SIGN REGULATIONS: Texas Highway Beautification Act does not infringe landowner’s First Amendment rights. The federal Highway Beautification Act of 1965 requires states to control signs within 660 feet of interstate and primary highways. Barber, an attorney, installed a billboard stating, “Just say NO to searches,” and displaying a telephone number. Callers to that number heard a prerecorded message about a citizen’s right to refuse to have their vehicles searched by police officers. Under the Texas act implementing the federal legislation, the Texas Department of Transportation demanded that Barber remove his billboard. Exemptions in the Texas act allowed signs advertising on-site businesses, signs relating to public elections, and certain other signs. Barber, not qualifying for a statutory exemption, claimed the act violated his constitutional right to free speech. The state supreme court, with three justices dissenting, upheld the act, reasoning that the prohibition on signs was content neutral and was a reasonable time, place, and manner restriction. Texas Dep’t of Transportation v. Barber, 111 S.W.3d 86 (Tex. 2003).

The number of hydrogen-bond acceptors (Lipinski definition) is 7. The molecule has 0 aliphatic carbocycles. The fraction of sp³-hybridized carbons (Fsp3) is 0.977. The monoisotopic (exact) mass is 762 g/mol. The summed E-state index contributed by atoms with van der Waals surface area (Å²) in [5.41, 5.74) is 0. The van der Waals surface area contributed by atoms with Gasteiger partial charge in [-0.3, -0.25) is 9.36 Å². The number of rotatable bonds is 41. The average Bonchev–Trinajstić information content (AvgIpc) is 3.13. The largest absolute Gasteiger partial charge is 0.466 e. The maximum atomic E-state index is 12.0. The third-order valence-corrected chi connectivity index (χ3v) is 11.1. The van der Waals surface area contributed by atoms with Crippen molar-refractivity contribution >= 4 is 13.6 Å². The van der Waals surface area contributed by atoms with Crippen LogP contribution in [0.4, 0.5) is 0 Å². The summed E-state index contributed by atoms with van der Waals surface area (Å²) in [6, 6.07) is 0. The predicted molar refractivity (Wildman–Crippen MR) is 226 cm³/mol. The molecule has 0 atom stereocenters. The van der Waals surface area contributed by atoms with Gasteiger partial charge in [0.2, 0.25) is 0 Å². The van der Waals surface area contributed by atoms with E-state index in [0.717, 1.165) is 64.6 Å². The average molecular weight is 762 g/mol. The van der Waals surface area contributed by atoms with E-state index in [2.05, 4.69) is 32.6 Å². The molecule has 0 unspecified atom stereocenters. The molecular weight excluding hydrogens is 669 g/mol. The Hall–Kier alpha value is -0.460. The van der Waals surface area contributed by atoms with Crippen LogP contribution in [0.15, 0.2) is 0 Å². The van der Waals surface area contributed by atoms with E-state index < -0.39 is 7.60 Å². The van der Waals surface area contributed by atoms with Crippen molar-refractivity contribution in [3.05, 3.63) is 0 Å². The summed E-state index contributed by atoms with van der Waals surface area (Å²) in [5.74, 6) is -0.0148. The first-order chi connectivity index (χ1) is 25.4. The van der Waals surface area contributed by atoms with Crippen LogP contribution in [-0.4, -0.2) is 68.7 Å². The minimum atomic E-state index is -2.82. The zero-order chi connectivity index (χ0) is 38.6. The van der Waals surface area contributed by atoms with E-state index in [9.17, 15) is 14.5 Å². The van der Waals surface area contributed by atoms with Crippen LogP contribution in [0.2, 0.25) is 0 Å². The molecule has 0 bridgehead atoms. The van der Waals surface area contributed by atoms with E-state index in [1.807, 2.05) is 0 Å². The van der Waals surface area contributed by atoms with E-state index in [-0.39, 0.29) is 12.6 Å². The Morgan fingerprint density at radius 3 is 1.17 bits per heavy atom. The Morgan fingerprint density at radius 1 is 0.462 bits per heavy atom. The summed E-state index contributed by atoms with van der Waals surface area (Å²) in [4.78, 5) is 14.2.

Arbitration Agreements . Professor Celeste M. Hammond visits a topic of increasing importance to real estate lawyers: whether parties to binding arbitration agreements can be said to have validly consented to such agreements. In The (Pre) (As)sumed “Consent” of Commercial Binding Arbitration Contracts: An Empirical Study of Attitudes and Expectations of Transactional Lawyers, 36 John Marshall L. Rev. 589 (2003), Professor Hammond explains the operation of arbitration provisions and agreements in commercial transactions, the very limited bases for appealing the decision of the arbitrator, and the strong likelihood that courts will uphold the arbitration. Professor Hammond then describes her survey of commercial transactional lawyers in the Chicago Bar Association. The results of her survey indicate that there is a problem between what the law provides and what transactional lawyers believe the law to provide. Professor Hammond is particularly concerned that real estate lawyers—following advice disseminated at CLE events and the like—too often try to draft around specific elements of arbitration provisions while leaving the basic provision intact. The purpose of this strategy, apparently, is to promote the “speed, privacy, and reduced expense” associated with arbitration, while “retaining the predictability and application of the rule of law of litigation.” She states, however, that “it is unclear whether courts will enforce such individually tailored arbitration agreements” and that most commercial transaction lawyers will not have the knowledge or expertise to “draft appropriate modifications,” even if a court were willing to uphold them. Because binding arbitration provisions are such a common feature of commercial transactions, this article should be required reading for real estate lawyers.